The Israeli military said it would bolster troop presence in the West Bank and was expected to carry out overnight raids after a Palestinian assailant sneaked into a West Bank settlement and stabbed three people, killing one.
An Israel Defense Forces spokesperson said late Thursday it was sending two more brigades to the West Bank following the deadly terrorist attack in Adam. The move comes as Israel has raised its military alert level in the Golan and along the Gaza border amid flareups there.
The army said troops would be operating in Palestinian villages, without offering details.
The announcement came as the military continued to pursue the possibility that an accomplice in the stabbing attack remained on the loose. Eyewitnesses in Adam reported seeing a suspicious vehicle leaving the settlement shortly after the attack.
The IDF was widely expected to enter the town of Kobar, where stabbing suspect Mohammad Tareq Yousef is from, during overnight raids.
According to Israeli authorities, Yousef climbed over Adam’s security fence sometime before 9 p.m. Thursday. He then walked deeper into the settlement, crossing a playground area, where he encountered a 31-year-old resident, and stabbed him repeatedly in the upper torso.
The victim died after being rushed to a Jerusalem hospital, and his name has not been released for publication.
A second resident, 58, was also stabbed after arriving on the scene. He was rushed to a hospital in serious condition but it was upgraded to moderate after doctors managed to stabilize him.
A third resident, 41, went outside to investigate the disturbance and, realizing that an attack was occurring, shot the Palestinian terrorist three times, killing him. He was stabbed and lightly injured during the incident.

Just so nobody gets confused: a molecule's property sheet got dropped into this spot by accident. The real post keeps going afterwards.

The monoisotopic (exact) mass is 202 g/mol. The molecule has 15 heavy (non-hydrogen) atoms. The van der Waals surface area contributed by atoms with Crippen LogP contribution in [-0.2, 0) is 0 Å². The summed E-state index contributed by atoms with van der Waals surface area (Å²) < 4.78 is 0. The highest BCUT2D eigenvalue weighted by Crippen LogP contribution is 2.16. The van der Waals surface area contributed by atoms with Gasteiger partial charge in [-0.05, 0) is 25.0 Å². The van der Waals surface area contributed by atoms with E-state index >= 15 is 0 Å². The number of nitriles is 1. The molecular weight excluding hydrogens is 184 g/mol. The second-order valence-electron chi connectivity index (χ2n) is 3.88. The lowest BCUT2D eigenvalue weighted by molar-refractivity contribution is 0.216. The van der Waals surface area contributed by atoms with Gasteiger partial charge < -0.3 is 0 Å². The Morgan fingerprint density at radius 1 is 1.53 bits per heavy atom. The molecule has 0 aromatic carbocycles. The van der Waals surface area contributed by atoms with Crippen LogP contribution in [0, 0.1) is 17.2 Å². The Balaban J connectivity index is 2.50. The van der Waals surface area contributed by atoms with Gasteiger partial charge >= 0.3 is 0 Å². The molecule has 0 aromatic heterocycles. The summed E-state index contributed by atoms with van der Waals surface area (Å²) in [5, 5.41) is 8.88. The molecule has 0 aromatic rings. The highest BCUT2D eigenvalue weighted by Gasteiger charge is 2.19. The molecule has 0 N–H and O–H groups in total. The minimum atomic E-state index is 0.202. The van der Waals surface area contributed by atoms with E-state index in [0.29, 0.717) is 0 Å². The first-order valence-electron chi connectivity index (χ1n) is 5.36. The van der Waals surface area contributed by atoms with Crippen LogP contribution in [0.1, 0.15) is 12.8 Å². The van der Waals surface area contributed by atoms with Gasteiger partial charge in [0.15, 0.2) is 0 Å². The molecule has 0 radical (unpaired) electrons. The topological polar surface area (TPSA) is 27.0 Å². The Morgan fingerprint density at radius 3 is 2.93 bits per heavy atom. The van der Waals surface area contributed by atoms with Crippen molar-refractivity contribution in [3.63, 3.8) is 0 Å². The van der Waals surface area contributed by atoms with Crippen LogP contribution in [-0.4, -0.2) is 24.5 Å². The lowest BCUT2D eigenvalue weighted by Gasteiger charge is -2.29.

The attack broke months of relative calm in the West Bank, which has seen only sporadic clashes between Palestinians and troops, and a marked decrease in terror attacks.
The last stabbing attack in a West Bank settlement was in April 2018, when a Palestinian tried to stab an Israeli with a screwdriver near a gas station in an industrial area connected to the Maale Adumim settlement east of Jerusalem.
Kobar, north of Ramallah and some 18 kilometers (11 miles) from Adam, was also home to Omar al-Abed, who carried out a similar attack in the settlement of Halamish in July 2017 in which three Israelis were killed.
The IDF said it was investigating a possible link between them, though the mayor of Kobar said he did not know of the two being connected.
Authorities are investigating reports that Yousef posted about his intentions on Facebook ahead of the attack, condemning Israeli actions in Gaza and the West Bank, and declaring that “the time has come for a great revolt.”
A Shin Bet investigation will likely focus on whether Yousef had any help in planning or carrying out the attack, and whether others knew about his plot.
The IDF often raids suspects homes following attacks and sometimes arrests relatives for questioning. It also begins the process of preparing the home for demolition, as part of a controversial measure meant to deter attacks.
There was no immediate comment from the IDF regarding overnight arrest raids in the West Bank.
Fierce clashes broke out in Kobar last year during arrest raids following the Halamish attack.